Volunteer recruitment for GISCorps projects typically starts with a formal request from an agency in need of GIS volunteer assistance, and the project with the Craig Bellamy Foundation was no exception. In early 2012, the foundation asked for a volunteer with expertise in geocoding and publishing GIS datasets on the Web and the recruitment resulted in the deployment of Michael Knapp, a GIS specialist from Anchorage, Alaska. He recently completed all the tasks and launched the application in early April.
Sierra Leone, in West Africa, is a developing country that is still in the process of recovering from a devastating civil war that lasted 10 years and ended in 2002. The Craig Bellamy Foundation offers children in Sierra Leone the chance to learn and grow through sporting opportunities that the children would not otherwise have. Through its work across the country, the Craig Bellamy Foundation realized that it would be beneficial to all non-government organizations (NGOs) to have access to an interactive map showing the locations of offices and programs for the over 260 international and national NGOs in Sierra Leone, as well as the over 200 UNICEF program locations. Until now, all this information had only been available in spreadsheets that were useful, but did not provide any spatial context.
Step 1: Geocoding
At the onset of the project we received two spreadsheets. The first contained a list of 265 NGOs operating across Sierra Leone. The second spreadsheet contained 229 UNICEF programs in the country. The success of this project depended on the ability to adequately geocode locations from the information provided in these source spreadsheets. The location information contained in the source spreadsheets fell in to one of the following categories:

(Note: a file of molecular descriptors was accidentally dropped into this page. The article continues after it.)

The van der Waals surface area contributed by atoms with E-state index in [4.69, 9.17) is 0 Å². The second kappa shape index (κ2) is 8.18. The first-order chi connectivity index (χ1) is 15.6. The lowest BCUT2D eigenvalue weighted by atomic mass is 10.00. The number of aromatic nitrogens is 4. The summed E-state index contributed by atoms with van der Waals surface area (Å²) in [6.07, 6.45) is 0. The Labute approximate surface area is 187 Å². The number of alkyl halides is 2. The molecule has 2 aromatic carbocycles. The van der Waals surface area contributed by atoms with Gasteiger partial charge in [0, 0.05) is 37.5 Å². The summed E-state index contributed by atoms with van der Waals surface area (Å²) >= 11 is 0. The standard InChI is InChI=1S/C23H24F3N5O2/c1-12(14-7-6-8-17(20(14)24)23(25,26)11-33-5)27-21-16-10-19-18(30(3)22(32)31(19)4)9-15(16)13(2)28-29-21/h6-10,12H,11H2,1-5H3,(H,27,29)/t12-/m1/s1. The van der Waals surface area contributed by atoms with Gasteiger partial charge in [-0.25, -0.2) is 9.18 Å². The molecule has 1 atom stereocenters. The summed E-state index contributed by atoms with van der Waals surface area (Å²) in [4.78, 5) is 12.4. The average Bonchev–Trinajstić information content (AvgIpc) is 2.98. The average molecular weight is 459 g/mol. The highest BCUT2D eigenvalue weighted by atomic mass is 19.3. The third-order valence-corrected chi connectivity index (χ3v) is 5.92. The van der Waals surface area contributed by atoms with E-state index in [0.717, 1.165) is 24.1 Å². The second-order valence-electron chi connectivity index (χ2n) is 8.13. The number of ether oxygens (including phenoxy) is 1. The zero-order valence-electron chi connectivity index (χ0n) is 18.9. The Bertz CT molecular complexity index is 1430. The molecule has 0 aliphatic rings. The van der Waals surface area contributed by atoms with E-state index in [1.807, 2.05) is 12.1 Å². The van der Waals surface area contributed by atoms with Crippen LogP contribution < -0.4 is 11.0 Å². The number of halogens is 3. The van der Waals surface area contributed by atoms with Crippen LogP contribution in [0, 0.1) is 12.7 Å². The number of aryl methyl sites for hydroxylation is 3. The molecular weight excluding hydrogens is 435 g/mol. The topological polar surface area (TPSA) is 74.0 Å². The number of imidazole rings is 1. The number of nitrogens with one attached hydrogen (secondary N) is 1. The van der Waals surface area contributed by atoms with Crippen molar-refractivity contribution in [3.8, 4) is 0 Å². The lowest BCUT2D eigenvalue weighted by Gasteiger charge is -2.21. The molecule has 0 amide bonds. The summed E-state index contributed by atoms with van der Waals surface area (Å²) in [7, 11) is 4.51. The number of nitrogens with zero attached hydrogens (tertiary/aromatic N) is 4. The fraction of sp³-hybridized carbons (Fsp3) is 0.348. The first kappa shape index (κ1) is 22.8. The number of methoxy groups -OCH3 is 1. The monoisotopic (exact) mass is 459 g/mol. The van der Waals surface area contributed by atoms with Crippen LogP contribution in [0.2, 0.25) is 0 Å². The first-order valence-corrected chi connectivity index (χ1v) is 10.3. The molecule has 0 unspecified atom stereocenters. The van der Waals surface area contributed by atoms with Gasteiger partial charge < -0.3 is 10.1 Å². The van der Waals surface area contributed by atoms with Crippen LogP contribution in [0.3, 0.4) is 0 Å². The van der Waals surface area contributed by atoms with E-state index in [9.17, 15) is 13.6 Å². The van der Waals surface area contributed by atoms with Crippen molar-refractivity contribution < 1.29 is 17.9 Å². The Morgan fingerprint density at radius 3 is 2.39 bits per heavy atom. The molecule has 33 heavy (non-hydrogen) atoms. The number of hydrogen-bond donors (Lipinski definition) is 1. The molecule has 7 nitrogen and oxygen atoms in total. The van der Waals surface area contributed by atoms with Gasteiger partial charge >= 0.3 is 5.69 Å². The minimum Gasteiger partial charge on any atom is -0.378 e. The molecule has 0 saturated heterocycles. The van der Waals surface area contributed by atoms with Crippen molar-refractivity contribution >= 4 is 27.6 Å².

- Street address
- Community name
- Chiefdom name
- Name of NGO
- Name of facility
Figure 1: UNICEF program data were provided in spreadsheet format. In this example, the “Chiefdom” column was used to link the UNICEF programs to a GIS dataset of chiefdoms. (Click for larger image)
Figure 2: Non-government organization (NGO) data were provided as spreadsheets. Using Google Earth maps as a reference, “latitude” and “longitude” fields were added. (Click for larger image)
The geocoding process for these locations within Sierra Leone was limited because only the largest cities (e.g., Freetown, Bo) have street data, and none of the street data had associated address ranges. As a result, each NGO / UNICEF program with a street name that could be identified in Google Earth was placed as a point somewhere along the street segment, but could not be placed at the correct address number location along the segment.
If no street names were available in Google Earth, the NGO points were placed at the location of the community name marker. In some cases, only an NGO name or facility name was provided in the source spreadsheet. In this event, an Internet search was performed to see if a community name or street name could be identified for these sites to assist with geocoding.